“We don’t have microorganisms in the environment that can mineralize this material,” said Alex Truelove, the director of the Zero Waste campaign for the U.S. Public Interest Research Group, “so they sit around on land or rivers or oceans or wherever they might end up, for as far as hundreds of years.”
Recently, Benfield has begun receiving data from coastal cities in California, including San Diego and San Francisco, although he hasn’t analyzed the data yet.
The last stop for preventing plastic from entering the ocean are beaches. The California Coastal Commission typically hosts cleanup events, but concerns about the spread of COVID-19 have prevented a large-scale cleanup and analysis of PPE waste on the state’s oceans and beaches.
“Until we determine that gatherings are safe, which probably is not until there’s a vaccine, we’re not going to be holding any organized events” likely through the end of the year, said Eben Schwartz, marine debris program manager for the commission.
Instead, Schwartz said the commission has encouraged individuals or small groups, once it is safe to do so, to clean up in their areas and use its app, Clean Swell, to track debris.
“What we’re hoping for is that we’ll get a good enough response and enough people using our debris tracker app to really be able to take a look at what’s out in the environment right now, and what new issues might be emerging, given these awful circumstances we’re all in,” Schwartz said.
Watching for microplastics
Another concern with the increase in PPE ocean waste is the effect of microplastics––grains of plastic that are less than 5 millimeters long – on wildlife and humans alike.
The breakdown of PPE plastics, Truelove said, is “probably not great for public health as we continue to find plastics in our own bodies and there’s a lot of research trying to understand the long-term effects of ingesting microplastics.”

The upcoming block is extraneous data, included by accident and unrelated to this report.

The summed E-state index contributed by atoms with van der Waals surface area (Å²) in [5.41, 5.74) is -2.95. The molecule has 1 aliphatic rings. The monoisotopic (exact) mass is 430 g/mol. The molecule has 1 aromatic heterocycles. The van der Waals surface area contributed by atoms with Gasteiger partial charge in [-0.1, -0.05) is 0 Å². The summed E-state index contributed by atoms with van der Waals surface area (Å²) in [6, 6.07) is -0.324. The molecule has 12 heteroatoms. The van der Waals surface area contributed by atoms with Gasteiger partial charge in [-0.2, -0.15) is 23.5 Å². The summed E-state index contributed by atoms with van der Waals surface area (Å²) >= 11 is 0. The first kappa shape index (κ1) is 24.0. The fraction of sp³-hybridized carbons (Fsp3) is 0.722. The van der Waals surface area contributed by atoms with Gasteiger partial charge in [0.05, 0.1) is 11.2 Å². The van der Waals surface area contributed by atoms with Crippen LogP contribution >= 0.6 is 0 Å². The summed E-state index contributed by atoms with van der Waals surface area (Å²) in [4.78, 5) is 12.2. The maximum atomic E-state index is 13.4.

For workers in health care, disposable PPE is essential to ensure frontline workers are protected.
Matthew Wellington is the public health campaigns director for the U.S. Public Interest Research Group, which is a federation of state research groups that advocate in the public interest.
“Because of the system that we rely on, we are having to make difficult choices about public health and some of the environmental repercussions of the disposable PPE,” Wellington said.
The first priority is to protect people’s health during the pandemic, he said, adding that it’s time to start thinking of a better system to prevent unnecessary waste.
“I think now is the time for the federal government to put funding and research efforts into developing better systems and better ways to make sure that we are able to reuse PPE and some other medical supplies that are single-use right now,” Wellington said.
But for now, there is one simple way to prevent PPE pollution: Don’t litter.
“They should not be disposing of them in the environment,” Schwartz said. “I think that’s a pretty cut and dry issue. People need to take care of these items, and treat them as the resources they are.”